It has become impossible to predict, but on Friday morning the insurance industry may wake up to find that Scotland has voted for independence. Hogan Lovells is politically neutral on the process and the outcome. But no one is in any doubt that there will be many legal and practical ramifications and complications for insurers to work through in the event of a ‘Yes’ vote. Below we have summarised some of the issues insurers may need to consider.

  • Location of assets – Scottish insurers who decide to re-register in the UK will need to review their continued compliance with certain parts of the FCA and PRA rules. This is particularly relevant in relation to the location of the insurers’ assets. If Scotland is not in the EEA then no more than 20% of the assets covering its technical provisions for business written in the UK (and the rest of the EEA) could be held in Scotland. This would be problematic for an insurer with a significant number of policies in England but most of its assets in Scotland. However, this problem would not arise if Scotland was in the EEA.
  • Currency matching – Whether or not Scotland is in the EEA, if it uses a different currency (such as the Euro or Scottish Dollar), and Scottish assets are redenominated out of sterling and into that currency, then a maximum of 20% of these redenominated assets will be able to cover sterling-denominated liabilities of the insurer. The impact of this rule would be mitigated if the insurance liabilities in respect of business written in Scotland were similarly redenominated into the Scottish currency. Again, however, for an insurer with significant liabilities remaining in sterling, this limit could be problematic. This problem would not arise if Scotland retained sterling as its currency or if the relevant assets were not redenominated out of sterling.
  • In relation to both the localisation and the currency matching requirements, the regulator will consider the resulting risks and would have power to impose a higher capital requirement on the insurer as necessary to address the risks as part of the Pillar 2 capital process. The relevant regulator for this purpose would be the UK PRA unless Scotland is in the EEA and the insurer has remained registered in Scotland (and even then it is possible that a shared regulatory regime might apply if that is agreed between the respective governments).
  • The localisation and currency matching requirements will be replaced under Solvency II (see below) by a “prudent person” investment principle, again supervised by the relevant regulator. This will mean that the specific 20% limits described above will no longer apply, but the insurer will have to persuade the relevant regulator that it’s holding of assets in Scotland, or denominated in the Scottish currency, is prudent.

Application of Solvency II if Scotland is not in the EEA– Solvency II is expected to come into force on 1 January 2016, a few months before the proposed date for Scottish independence.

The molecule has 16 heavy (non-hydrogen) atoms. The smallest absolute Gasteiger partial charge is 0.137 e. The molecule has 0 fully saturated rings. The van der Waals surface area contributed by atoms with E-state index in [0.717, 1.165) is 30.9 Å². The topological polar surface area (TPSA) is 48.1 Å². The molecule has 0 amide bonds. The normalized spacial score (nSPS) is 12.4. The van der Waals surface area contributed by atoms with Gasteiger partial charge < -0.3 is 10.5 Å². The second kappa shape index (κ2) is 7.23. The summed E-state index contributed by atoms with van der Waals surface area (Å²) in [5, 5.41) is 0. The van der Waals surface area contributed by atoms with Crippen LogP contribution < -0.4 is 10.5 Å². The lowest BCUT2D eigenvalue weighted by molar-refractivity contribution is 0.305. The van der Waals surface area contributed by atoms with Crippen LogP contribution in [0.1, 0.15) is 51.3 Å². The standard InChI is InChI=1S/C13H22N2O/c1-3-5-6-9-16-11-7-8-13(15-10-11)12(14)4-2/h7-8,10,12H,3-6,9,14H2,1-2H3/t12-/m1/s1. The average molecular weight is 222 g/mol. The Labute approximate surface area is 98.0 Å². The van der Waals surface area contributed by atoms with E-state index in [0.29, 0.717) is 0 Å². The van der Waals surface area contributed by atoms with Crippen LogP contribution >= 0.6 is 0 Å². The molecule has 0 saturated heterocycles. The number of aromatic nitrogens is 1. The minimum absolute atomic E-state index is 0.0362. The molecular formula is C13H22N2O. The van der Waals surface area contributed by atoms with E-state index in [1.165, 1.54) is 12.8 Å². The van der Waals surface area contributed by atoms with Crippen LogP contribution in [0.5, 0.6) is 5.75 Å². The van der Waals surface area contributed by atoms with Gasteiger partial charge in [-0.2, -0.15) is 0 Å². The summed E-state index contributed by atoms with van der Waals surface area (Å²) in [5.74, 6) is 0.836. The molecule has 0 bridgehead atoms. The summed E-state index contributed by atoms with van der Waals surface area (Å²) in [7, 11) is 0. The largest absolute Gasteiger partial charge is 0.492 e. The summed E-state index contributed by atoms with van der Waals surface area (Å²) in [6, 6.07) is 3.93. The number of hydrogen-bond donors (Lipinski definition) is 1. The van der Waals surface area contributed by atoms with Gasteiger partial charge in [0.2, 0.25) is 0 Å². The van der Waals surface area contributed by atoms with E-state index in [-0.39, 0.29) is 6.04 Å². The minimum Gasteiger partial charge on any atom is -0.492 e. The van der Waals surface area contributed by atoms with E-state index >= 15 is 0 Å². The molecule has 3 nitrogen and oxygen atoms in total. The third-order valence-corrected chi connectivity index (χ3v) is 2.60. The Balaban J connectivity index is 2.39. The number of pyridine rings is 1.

• If Scotland were outside the EEA and the insurer had not re-registered in the UK, then its branch in the UK would be treated as a “third country” insurer. A recent publication of the PRA has suggested that non-EEA business of third county insurers would not be made subject to the full Solvency II capital regime, so this might actually appear to be favourable for the insurer. In practice, however, we would expect Scottish insurers wishing to continue to compete in EEA retail insurance markets to have to demonstrate that they are as well capitalised as their EEA competitors, so it is unlikely that Scotland would adopt a materially less intensive capital regime than Solvency II. Moreover, Scottish-registered insurers would have to comply with Solvency II for their EEA business, and the additional burden of complying with two different regimes would be likely to offset the benefit of any leniency that was included in the Scottish regime.
  • If the insurer had registered as a UK insurer then it would be an EEA insurer, not a “third country” insurer, and Solvency II would apply to its worldwide business, irrespective of any more lenient regime in Scotland.

Insurance business transfer schemes – Under existing UK legislation, an insurer can use a court-approved process to transfer portfolios of business to another insurer that will carry on the business from an establishment in the EEA. An English insurer could therefore transfer business to a Scottish insurer to carry on from Scotland, and vice versa.

  • If Scotland were outside the EEA then a transfer from an English insurer to a Scottish insurer would no longer be possible under existing legislation. A transfer would be possible if the Scottish insurer was to establish a UK branch, but the business would have to be carried on through this branch, not in Scotland.
  • Scotland would need to enact replacement legislation if it wishes to retain this process (since the existing legislation is premised on the UK being in the EEA so could not apply to Scotland when it was outside the EEA) and that legislation would determine the extent to which Scottish insurers could transfer business to insurers outside Scotland. However, unlike the current position where other EEA states are required to have a legal process that would, subject to court approval, allow the transfer from another EEA insurer, there would be no requirement for their law to allow a transfer of business from Scottish insurers.